“Eventually our depth, elite rebounding, top-20 defense, top-five offense, with the depth, I think we’re able to break some teams,” said UConn coach Dan Hurley, a former Seton Hall guard from New Jersey who was hired in 2018.
The Huskies last played in the second weekend of the tournament in 2014, when they won the most recent – and most surprising – of four national titles in a 15-year span. The first three of those titles came as a member of the Big East under coach Jim Calhoun, and all went through the West Region.
That last championship run came as a member of the American Athletic Conference, the league birthed from the Big East’s football-basketball breakup in 2013.
UConn went with the football schools and played seven years in the AAC, where its football program floundered while its vaunted men’s basketball team slipped into irrelevance.
With Hurley in charge, it has risen again, taking another step after being one-and-done in the NCAA Tournament the past two years at a place that never lost its lofty standards.
“I think in the first and even second round of tournaments, it’s more of a burden to play at UConn than it is an advantage,” Hurley said of the pressure.
These Huskies were up to the challenge.
Sanogo followed his 29-point game in the Huskies’ NCAA tourney opener with another powerful and efficient performance in the paint. The 245-pound junior was 11 for 16 from the floor and grabbed eight rebounds, dominating a big-man matchup with Mitchell Saxen (six points, three rebounds and four fouls).
Saint Mary’s (27-8) of the West Coast Conference failed to get out of the first weekend of the tournament for the second straight season as a No. 5 seed.
Aidan Mahaney and Logan Johnson each scored nine for the Gaels, who played the final 25 minutes without third-leading scorer Alex Ducas. The senior left with a back injury, coach Randy Bennett said.
“It’s not all on that. But it did affect our offensive efficiency, and I feel terrible for him,” Bennett said.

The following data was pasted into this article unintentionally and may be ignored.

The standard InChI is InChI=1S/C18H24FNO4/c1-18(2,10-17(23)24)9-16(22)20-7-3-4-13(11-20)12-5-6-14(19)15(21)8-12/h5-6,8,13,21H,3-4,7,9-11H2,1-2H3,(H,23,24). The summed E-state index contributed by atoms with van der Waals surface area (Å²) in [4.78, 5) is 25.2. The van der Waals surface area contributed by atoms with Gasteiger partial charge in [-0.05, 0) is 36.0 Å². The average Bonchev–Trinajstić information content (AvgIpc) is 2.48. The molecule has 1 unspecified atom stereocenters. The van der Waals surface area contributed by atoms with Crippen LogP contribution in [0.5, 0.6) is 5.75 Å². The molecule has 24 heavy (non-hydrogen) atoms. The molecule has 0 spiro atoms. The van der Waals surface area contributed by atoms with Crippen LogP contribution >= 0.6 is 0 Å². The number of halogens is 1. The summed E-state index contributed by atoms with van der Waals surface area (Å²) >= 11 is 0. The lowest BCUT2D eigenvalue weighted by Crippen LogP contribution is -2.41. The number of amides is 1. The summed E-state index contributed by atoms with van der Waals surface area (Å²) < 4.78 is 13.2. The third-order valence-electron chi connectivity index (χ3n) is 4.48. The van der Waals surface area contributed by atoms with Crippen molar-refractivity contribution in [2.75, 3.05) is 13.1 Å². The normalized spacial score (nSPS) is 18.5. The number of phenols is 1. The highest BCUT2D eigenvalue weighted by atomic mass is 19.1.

UConn used a 14-2 spurt, highlighted by a 3 from Hawkins with 11:28 left in the second half, to go up 51-40.
Hawkins had been scoreless to that point, but he added another 3 coming off a screen moments later to make it 56-45, and the “Let’s Go Huskies!” chants started to reverberate throughout MVP Arena.
“It felt great hitting those shots,” Hawkins said. “Finally found a rhythm.”
Hawkins wasn’t done, making back-to-back 3s to make it 62-47 with 6:38 left. He finished with 12 points.
Meanwhile, the Huskies defense was clamping down on the Gaels, who were held under 60 points for just the fourth time this season.
“We started to turn the ball over a little bit more, which led to them hitting some shots in transition, which really opened up the game for them,” Johnson said.
Saint Mary’s: The Gaels, who have become Gonzaga’s closest rival in the WCC, have reached the Sweet 16 just once in program history in 2010.
“People always say, ‘Hey, get to the next level,’” said Bennett, who is in his 22nd season as Gaels coach. “We’ve been a five seed the last two years, and both years we’ve run into a really good team. Last year was UCLA.”
UConn: The Huskies go nine deep, which allows Hurley to keep his players fresh. Sanogo scored 53 points in 51 minutes in two games, with 7-foot-2 Donovan Clingan providing 25 solid minutes off the bench.
“We have so many guys we can go to,” said Andre Jackson, who was playing close to his hometown of Amsterdam.
UConn: The Huskies are 3-1 all-time against Arkansas.